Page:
• El Salvador Cafe. 575 E. Pico


  • El Parian. 1528 W. Pico ("I went on record in 1990 claiming that El Parian’s birria was the single best Mexican dish in Los Angeles, and nothing in the thousand L.A. Mexican meals I have eaten since then has done anything to sway me from that belief," Gold wrote in 2006)


  • La 27th Restaurante Familar. 1830 W. Pico (Nicaraguan food -- Gold suggests "nacatamals and fritanga").


  • El Colmao. 2328 W. Pico (Cuban food -- Gold suggests "fried pork leg with onions).


  • Las 7 Regiones de Oaxaca. 2648 W. Pico. ("It is Las 7 Regiones’ coloradito, its version of one of the famous seven moles of Oaxaca, that is a really remarkable concoction — thick and dense and sweet-hot and unctuous, the product of hours of labor and probably 20-odd toasted seeds and chiles and spices," Gold writes.)


  • Roscoe's Chicken and Waffles. 5006 W. Pico. ("Roscoe’s is the Carnegie Deli of L.A.’s R&B scene," Gold wrote in an old review.)


  • Oki-Dog. 5056 W. Pico. (Go for the pastrami burritos, Gold says.)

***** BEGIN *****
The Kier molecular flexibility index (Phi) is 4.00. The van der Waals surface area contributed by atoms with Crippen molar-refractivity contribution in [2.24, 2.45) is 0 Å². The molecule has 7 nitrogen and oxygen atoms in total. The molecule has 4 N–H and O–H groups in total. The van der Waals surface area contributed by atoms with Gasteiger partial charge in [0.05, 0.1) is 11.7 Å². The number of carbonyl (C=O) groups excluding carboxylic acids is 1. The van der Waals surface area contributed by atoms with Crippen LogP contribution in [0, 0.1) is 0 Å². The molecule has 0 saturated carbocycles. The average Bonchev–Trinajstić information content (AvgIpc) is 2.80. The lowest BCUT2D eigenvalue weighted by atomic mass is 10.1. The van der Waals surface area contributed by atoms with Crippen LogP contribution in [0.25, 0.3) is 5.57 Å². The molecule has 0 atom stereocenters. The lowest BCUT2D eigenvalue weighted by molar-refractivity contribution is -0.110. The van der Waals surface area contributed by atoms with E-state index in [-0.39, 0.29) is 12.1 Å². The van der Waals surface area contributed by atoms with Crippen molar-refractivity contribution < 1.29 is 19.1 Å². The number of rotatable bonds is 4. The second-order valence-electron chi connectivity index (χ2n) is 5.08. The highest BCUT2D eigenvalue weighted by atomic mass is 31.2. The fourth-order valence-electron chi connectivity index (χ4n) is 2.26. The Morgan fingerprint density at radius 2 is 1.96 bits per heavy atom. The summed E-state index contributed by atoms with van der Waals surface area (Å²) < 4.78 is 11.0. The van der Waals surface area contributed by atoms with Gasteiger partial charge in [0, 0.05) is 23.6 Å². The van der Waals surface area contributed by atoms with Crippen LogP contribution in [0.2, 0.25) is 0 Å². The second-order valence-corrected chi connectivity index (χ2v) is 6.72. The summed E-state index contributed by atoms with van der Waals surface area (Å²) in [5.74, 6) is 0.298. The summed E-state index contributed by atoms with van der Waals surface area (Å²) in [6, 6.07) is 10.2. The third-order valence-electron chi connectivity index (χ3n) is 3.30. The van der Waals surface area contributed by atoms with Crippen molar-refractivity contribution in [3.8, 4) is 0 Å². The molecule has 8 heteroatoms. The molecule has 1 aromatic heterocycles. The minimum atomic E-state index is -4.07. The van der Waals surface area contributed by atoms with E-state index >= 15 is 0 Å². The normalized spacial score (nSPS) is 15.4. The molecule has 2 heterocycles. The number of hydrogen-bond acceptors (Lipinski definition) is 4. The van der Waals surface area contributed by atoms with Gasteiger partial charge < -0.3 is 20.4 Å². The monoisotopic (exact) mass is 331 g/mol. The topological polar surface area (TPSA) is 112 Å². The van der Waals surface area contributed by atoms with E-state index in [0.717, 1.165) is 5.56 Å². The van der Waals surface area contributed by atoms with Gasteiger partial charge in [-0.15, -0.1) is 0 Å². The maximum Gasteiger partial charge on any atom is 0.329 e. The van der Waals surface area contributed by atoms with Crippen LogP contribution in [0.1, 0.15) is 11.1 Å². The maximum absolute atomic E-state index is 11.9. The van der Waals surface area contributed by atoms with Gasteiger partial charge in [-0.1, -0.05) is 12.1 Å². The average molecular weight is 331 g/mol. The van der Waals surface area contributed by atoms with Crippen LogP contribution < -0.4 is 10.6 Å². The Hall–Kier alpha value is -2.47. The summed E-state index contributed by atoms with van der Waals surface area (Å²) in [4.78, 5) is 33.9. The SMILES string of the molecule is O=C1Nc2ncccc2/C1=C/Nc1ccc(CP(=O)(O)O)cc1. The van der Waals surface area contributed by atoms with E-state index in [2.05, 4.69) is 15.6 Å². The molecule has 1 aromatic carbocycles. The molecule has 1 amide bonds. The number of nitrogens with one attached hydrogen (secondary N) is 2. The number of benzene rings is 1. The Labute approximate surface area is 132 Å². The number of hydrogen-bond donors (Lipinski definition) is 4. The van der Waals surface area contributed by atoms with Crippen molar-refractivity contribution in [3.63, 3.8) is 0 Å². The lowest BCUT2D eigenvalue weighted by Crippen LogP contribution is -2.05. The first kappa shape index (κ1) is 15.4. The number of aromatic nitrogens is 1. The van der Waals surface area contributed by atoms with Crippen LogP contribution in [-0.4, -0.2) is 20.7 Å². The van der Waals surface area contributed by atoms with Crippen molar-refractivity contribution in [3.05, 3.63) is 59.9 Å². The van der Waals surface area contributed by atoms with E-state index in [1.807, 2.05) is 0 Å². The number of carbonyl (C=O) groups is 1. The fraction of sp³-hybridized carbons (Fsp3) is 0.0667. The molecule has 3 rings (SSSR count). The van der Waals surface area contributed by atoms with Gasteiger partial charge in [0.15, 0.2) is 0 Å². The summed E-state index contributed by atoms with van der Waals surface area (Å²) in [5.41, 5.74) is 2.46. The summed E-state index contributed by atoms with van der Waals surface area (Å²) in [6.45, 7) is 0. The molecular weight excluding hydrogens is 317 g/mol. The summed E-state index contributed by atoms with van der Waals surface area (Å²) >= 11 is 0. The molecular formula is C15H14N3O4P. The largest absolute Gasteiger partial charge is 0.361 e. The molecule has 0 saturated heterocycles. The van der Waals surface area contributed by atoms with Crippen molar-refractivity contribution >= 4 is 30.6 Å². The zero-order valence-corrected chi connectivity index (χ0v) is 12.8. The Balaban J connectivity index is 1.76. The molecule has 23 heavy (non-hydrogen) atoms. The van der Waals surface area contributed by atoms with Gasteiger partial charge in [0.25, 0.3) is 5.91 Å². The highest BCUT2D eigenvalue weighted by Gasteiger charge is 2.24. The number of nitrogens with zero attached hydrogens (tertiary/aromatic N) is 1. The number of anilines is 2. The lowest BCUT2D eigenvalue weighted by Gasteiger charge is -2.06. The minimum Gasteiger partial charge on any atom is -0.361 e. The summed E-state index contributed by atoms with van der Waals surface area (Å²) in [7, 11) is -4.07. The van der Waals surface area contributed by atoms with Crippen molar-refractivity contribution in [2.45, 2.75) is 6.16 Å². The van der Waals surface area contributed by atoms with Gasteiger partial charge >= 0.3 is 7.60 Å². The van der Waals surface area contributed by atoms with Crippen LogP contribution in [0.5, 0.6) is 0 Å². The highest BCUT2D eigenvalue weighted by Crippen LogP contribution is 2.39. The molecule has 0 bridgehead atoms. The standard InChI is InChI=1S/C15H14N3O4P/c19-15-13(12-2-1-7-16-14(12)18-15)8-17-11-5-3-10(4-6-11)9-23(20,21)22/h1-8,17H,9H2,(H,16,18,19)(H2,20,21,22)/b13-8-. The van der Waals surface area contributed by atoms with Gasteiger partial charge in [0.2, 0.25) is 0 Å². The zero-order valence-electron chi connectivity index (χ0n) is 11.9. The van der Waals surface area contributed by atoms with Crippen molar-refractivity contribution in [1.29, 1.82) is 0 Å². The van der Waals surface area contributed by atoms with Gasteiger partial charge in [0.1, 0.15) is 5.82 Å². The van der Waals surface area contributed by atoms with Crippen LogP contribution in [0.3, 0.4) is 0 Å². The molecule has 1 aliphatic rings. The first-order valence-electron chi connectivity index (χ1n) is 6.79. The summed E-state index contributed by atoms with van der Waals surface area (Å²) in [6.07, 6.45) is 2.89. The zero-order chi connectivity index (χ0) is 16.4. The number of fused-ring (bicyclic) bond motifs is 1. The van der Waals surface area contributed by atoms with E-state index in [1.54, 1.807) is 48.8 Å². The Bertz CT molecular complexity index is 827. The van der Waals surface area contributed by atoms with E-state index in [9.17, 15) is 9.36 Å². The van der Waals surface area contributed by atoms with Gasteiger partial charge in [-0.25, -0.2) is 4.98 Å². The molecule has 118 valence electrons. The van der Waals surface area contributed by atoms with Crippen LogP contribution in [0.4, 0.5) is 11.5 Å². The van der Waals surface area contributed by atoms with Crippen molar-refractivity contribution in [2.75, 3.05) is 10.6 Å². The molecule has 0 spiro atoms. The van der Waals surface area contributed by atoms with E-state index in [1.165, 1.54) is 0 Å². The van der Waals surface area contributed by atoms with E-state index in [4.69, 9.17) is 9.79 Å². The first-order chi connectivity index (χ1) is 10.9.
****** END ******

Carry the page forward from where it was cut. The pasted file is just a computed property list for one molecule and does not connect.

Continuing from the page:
• Magic Carpet. 8566 W. Pico. (Gold once wrote that he used to live close by: " if I had tasted Magic Carpet's melawach back then, I might never have moved - a bronzed, pizza-size fried Yemenite pancake that seems to have a hundred levels of wheatiness, a thousand layers of crunch and the taste of clean oil, melawach is one of the greatest dishes in Los Angeles.")


  • Twin Dragon. 8597 W. Pico. (Gold admits that he likes some of the Shanghaiese dishes here, writing a few years back: "Although the kitchen is perfectly capable of turning out dishes stunning only in their mediocrity, some of the truly Shanghainese dishes -- smoked fish, round steamed dumplings, shredded pork sautéed with salted vegetables -- are fine.")